properties are extracted.
pdf
video

3:00pm 
Afternoon tea 
3:30pm 
Aleks Owczarek 
SAW in a box


We present a study of selfavoiding walks on the square lattice restricted to a
square box of side L weighted by a length fugacity without restriction of their
end points. The model admits a phase transition between an ‘empty’ phase, where
the average length of walks are finite and the density inside large boxes goes
to zero, to a ‘dense’ phase, where there is a finite positive density. We prove
various bounds on the free energy and develop a scaling theory for the phase
transition based on the standard theory for unconstrained polymers. We compare
this model to unrestricted walks and walks whose endpoints are fixed at the
opposite corners of a box, as well as Hamiltonian walks. We use Monte Carlo
simulations to verify predicted values for three key exponents.
pdf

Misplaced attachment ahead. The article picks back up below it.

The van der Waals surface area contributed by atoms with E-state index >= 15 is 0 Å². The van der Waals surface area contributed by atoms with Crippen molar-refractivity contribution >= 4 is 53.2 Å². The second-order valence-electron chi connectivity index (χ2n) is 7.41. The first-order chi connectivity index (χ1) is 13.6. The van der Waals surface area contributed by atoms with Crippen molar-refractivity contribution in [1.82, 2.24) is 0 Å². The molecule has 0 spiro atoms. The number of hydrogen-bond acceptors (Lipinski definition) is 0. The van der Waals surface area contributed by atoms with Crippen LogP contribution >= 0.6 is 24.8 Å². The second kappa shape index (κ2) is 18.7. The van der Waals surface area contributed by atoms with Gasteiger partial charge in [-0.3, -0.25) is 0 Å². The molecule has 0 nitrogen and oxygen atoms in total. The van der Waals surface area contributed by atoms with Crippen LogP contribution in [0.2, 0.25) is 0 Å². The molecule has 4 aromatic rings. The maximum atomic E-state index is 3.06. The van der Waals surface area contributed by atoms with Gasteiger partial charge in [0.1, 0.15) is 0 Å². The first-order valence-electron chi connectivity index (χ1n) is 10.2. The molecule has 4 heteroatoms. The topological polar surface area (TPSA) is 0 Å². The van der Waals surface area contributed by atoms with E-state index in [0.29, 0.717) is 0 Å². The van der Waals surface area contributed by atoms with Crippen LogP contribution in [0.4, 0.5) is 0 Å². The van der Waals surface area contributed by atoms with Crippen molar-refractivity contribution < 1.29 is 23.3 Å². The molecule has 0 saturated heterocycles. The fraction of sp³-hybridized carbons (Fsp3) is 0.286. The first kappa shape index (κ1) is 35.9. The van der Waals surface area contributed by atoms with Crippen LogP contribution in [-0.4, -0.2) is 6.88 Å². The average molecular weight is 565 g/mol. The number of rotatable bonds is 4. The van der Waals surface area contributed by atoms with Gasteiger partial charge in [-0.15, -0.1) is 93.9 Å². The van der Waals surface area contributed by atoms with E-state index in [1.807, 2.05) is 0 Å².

video

4:00pm 
Nicholas Beaton 
The powered Catalan numbers


Much of Richard’s most recent research was dedicated to
understanding bijections between different
combinatorial structures. In work with Mathilde Bouvel,
Veronica Guerrini and Simone Rinaldi we studied a
sequence which we called the “powered Catalan numbers”
(OEIS A113227) which count, among other things, several
different classes of vincular patternavoiding
permutations, a class of patternavoiding inversion
sequences, two classes of (partially) directed lattice
paths, and a class of labelled trees. I will discuss
some of these objects and the various bijections
between them.
pdf
video

4:30pm 
Jan de Gier 
The onetransit model


I will discuss joint work with Richard regarding a Dyck
path type model with contact energies above and below a
horizontal line. The statistical mechanical partition
function of this model gives the stationary
distribution of the asymmetric exclusion process with
open boundaries.
pdf
video

5:00pm 
Closing remarks